This treatment modality is used in place of conventional therapies to treat cancer. Seek advice from a qualified physician before replacing standard cancer therapy with cartilage therapy.
What does cartilage therapy involve?
Cartilage is a type of connective tissue found between bones and joints of animals and humans. Cartilage for therapeutic use is derived from cattle, sheep, sharks and chickens, dried and crushed into a fine powder. Cartilage is given either orally in pill or powder form or as an enema. The American Cancer Society reports that cartilage taken orally does not have any effect on cancer because the active protein molecules in these products are too large to be broken down and absorbed by the human gut. Because the recommended daily dose is very high (60 to 90 grams) and has a bad taste, many people prefer to take cartilage by enema.
How is cartilage thought to treat cancer?
Angiogenesis is the process in which new blood vessels form and grow to support tissue. Because cancerous tumors require a network of blood vessels to survive and grow, angiogenesis is one of the first steps in the process of metastasis. Proponents believe that cartilage contains anti-angiogenesis factors that cut off the supply of blood and nutrients to cancerous tumors and ultimately kills them by stopping their growth.
What has been proven about the benefit of cartilage?
During the 1970s and 1980s, researchers identified anti-angiogenesis factors within cartilage. Investigators at the National Cancer Institute suggest that a class of proteins found in cartilage and bone block the actions of specific enzymes that help tumor cells invade healthy tissue. However, it is still not known which proteins are responsible for this effect. The University of Texas M.D. Anderson Cancer Center performed an extensive human studies literature review of cartilage and found ten studies applicable to cancer. The studies had variable results, some reporting no response at all and others reporting tumor disappearance. The American Cancer Society reports that in November 1998, a large clinical trial of shark cartilage as a cancer treatment was published in the Journal of Clinical Oncology. The study found no benefit for this remedy against cancer. In fact, in June 2000, the Federal Trade Commission ordered shark cartilage manufacturers to stop making unsubstantiated claims that their products have cancer-fighting abilities, and fined them $1 million for false advertising. Currently, two large trials sponsored by the NCI are underway for further testing.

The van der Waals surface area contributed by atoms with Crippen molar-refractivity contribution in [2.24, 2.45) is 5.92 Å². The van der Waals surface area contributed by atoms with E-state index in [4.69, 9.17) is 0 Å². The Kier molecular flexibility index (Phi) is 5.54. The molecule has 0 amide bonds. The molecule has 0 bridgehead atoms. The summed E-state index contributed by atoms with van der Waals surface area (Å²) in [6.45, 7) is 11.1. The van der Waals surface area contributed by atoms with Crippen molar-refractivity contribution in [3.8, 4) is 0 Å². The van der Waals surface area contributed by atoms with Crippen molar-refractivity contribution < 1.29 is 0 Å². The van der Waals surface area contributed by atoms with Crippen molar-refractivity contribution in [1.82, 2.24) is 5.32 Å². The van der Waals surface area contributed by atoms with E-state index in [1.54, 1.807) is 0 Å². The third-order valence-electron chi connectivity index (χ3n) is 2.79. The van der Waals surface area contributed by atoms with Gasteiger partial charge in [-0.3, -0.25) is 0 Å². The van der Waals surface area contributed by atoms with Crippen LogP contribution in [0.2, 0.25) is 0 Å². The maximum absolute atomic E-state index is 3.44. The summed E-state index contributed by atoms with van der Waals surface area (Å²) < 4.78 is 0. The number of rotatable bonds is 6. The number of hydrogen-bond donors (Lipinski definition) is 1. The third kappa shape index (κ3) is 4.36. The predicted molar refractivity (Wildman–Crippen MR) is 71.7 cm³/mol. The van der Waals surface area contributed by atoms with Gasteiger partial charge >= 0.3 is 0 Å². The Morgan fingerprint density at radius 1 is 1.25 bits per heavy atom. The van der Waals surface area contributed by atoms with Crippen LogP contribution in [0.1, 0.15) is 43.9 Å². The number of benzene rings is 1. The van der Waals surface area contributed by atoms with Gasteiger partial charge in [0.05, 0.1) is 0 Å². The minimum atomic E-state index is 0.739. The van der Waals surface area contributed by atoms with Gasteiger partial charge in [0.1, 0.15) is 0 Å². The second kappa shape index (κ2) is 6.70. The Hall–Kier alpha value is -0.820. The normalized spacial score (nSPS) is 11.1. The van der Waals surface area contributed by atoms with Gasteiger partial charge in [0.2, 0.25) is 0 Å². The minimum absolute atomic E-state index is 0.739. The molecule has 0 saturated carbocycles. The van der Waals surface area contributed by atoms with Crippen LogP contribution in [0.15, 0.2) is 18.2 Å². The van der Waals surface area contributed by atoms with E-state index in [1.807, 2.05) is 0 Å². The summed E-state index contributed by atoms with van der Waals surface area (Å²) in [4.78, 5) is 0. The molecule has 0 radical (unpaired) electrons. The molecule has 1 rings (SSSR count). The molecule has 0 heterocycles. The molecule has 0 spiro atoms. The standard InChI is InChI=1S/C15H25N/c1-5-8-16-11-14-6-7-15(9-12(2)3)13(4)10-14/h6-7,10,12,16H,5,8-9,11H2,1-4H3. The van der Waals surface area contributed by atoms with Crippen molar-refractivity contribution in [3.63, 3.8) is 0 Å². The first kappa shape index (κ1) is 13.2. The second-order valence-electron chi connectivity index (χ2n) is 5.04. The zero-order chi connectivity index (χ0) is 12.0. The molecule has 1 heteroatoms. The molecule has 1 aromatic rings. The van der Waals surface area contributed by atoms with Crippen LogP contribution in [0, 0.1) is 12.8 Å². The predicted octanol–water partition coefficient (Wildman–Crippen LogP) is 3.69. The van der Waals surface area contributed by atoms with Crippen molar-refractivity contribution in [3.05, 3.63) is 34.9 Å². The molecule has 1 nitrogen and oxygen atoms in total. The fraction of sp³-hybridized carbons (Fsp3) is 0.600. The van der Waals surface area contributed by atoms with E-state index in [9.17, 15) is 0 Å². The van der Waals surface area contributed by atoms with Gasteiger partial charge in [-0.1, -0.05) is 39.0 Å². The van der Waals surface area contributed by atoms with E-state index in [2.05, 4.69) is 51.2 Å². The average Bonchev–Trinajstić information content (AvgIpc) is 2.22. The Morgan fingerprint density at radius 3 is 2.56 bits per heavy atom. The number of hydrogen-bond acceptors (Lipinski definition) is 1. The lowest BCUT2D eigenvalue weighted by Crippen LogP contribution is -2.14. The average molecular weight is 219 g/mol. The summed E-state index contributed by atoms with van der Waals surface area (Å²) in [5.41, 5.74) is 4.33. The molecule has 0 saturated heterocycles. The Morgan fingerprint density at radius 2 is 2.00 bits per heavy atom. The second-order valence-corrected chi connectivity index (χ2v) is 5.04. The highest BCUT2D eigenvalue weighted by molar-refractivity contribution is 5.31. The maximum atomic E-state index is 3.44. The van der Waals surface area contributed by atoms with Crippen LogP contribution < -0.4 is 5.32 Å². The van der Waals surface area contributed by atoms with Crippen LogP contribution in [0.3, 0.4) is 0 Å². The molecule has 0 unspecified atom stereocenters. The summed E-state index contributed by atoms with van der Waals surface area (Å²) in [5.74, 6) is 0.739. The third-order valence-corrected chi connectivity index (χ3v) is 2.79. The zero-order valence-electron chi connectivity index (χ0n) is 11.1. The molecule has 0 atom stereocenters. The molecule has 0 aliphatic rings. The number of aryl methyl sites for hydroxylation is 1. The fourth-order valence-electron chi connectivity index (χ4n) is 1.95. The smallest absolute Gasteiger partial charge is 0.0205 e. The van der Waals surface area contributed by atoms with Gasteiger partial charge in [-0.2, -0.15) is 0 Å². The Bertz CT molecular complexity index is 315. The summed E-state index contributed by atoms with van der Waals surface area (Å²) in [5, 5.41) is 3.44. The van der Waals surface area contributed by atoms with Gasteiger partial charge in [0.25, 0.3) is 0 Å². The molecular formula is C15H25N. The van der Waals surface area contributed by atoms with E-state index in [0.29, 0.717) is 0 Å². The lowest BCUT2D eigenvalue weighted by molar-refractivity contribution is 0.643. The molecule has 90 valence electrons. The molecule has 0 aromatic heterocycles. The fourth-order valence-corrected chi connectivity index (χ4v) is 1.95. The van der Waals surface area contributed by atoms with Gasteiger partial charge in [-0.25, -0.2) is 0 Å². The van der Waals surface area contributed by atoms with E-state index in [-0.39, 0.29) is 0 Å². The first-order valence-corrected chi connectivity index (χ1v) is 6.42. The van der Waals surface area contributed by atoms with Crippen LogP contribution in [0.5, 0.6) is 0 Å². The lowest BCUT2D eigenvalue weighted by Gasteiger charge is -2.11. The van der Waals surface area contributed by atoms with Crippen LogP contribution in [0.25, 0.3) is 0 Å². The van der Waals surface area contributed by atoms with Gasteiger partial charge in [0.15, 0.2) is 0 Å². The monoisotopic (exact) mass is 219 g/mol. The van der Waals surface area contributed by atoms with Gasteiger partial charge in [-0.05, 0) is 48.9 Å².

What is the potential risk or harm of cartilage therapy?
The FDA deemed cartilage as non-toxic. However, when taken orally, it may cause nausea and indigestion. Because cartilage may inhibit new blood vessel growth, patients who are still growing and/or need blood vessel development, such as children, patients recovering from surgery and patients with cardiovascular problems, are advised against this treatment. Patients with a low white blood cell count (neutropenia) should not take cartilage enemas because of the threat of infection.
How much does cartilage cost?
Cost of cartilage will vary depending on the manufacturer. One hundred capsules may cost approximately $100. This therapy is not reimbursed by insurance.
For additional information:
The University of Texas M. D. Anderson Cancer Center
1515 Holcombe Boulevard
Houston, TX 77030
Telephone: (800) 392-1611
Web site: www.mdanderson.org/departments/CIMER/
Note: Information about therapies is intended to help you make informed choices, not to endorse any particular therapy. The information is courtesy of "Integrating Complementary and Alternative Therapies for Cancer Patients," a handbook written as an independent study project by Heather Morein. For more information, see the full text of the handbook (PDF), including all references and appendices.